Civiel Effect’ page for more details and possibilities to supplement the programme with extra courses for ‘civiel effect’.

    Title and degree

    The Master’s degree programme leads to the degree of Master of Laws. You can use the title LLM behind your name after successful completion of the Master’s degree programme.

    Programme

    The guidelines for an Open Degree programme are that:

    1. The programme must at least be 60 ECTS and should be in accordance with the learning outcomes of the programme(s) as stated in art. 3.1-3.5 LLM TER;







    2. The programme needs to be coherent;







    3. Should have a minimum of 30 ECTS worth of legal courses;







    4. It is not possible to complete this programme within one of the existing Master’s degree programmes;







    5. At least 21 ECTS should deviate from one of the existing Master’s degree programmes.

    Only courses which are part of an accredited degree programme can be chosen for an Open Degree programme.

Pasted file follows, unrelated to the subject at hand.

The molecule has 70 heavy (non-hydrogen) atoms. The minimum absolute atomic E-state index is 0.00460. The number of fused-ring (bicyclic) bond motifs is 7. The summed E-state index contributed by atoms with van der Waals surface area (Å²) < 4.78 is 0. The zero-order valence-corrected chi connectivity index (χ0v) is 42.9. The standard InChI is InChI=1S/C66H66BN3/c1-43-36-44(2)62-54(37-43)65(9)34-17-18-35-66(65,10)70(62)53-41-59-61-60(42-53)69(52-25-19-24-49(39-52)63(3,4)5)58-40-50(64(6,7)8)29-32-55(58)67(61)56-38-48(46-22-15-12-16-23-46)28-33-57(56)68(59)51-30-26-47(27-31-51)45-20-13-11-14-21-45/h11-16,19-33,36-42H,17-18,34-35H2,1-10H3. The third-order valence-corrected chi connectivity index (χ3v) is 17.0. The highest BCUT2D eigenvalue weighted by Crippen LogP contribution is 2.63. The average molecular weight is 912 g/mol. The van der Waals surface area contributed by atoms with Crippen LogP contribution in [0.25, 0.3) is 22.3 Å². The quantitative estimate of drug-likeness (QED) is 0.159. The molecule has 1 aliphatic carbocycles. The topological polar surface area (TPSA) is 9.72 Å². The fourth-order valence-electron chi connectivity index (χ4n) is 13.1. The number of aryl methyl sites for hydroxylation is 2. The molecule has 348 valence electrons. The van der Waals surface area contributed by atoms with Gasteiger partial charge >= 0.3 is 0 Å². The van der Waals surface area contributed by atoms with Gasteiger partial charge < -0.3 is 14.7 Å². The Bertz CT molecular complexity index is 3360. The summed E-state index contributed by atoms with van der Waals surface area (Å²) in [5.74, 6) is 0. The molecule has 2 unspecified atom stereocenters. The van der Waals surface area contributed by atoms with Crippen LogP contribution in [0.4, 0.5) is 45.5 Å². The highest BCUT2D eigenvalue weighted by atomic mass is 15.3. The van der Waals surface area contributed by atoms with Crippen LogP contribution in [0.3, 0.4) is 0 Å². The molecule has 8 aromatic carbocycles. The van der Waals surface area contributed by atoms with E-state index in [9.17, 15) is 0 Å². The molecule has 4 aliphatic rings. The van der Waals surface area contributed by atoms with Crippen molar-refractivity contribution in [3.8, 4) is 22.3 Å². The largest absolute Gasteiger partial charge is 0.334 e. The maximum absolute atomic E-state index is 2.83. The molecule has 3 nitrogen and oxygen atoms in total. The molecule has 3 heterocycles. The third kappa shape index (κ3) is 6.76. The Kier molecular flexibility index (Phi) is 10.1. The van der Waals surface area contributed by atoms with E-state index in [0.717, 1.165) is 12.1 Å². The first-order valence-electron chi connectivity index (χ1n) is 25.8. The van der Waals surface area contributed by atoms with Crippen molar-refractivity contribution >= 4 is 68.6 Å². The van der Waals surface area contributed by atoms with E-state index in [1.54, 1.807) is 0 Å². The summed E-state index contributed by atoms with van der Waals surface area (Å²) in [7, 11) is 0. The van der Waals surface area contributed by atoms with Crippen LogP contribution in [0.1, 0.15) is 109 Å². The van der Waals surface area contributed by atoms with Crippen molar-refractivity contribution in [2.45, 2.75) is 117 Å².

Open Degree programme after other master

    Taking an Open Degree programme after having already completed another Master’s degree programme, the following guidelines apply:

    1. The Open Degree programme should have at least 30 ECTS worth of new courses. The student can only get a maximum of 30 ECTS worth of exemptions for courses obtained in a previous Master’s degree programme;







    2. The programme needs to be coherent;







    3. At least half of the ECTS to be obtained should be legal courses;







    4. It is not possible to complete this programme within one of the existing Master’s degree programmes. At least 21 ECTS should deviate from one of the existing Master’s degree programmes.







    5. No exemptions are granted from having to write a Master’s thesis.

    Seminar

    Please check the regulations with regard to Seminars.

    Master’s thesis

    You complete the Open Degree programme by writing a Master’s thesis which connects to the content of the Master’s degree programme. Please also check the entry Master’s thesis. General Faculty guidelines with regard to writing a Master’s thesis can be found in the Thesis Regulations.

     

    Last update: 15-6-2020









  • Honours College

  • Programme Master Dutch Law, specialisation Private Law

    This information is only applicableto students in the Dutch Law Master’s degree programme, specialisation PrivateLaw. The information is therefore only available in Dutch. You can access theinformation by clicking the Dutch flag at the top of thispage.


    Last update: 15-6-2020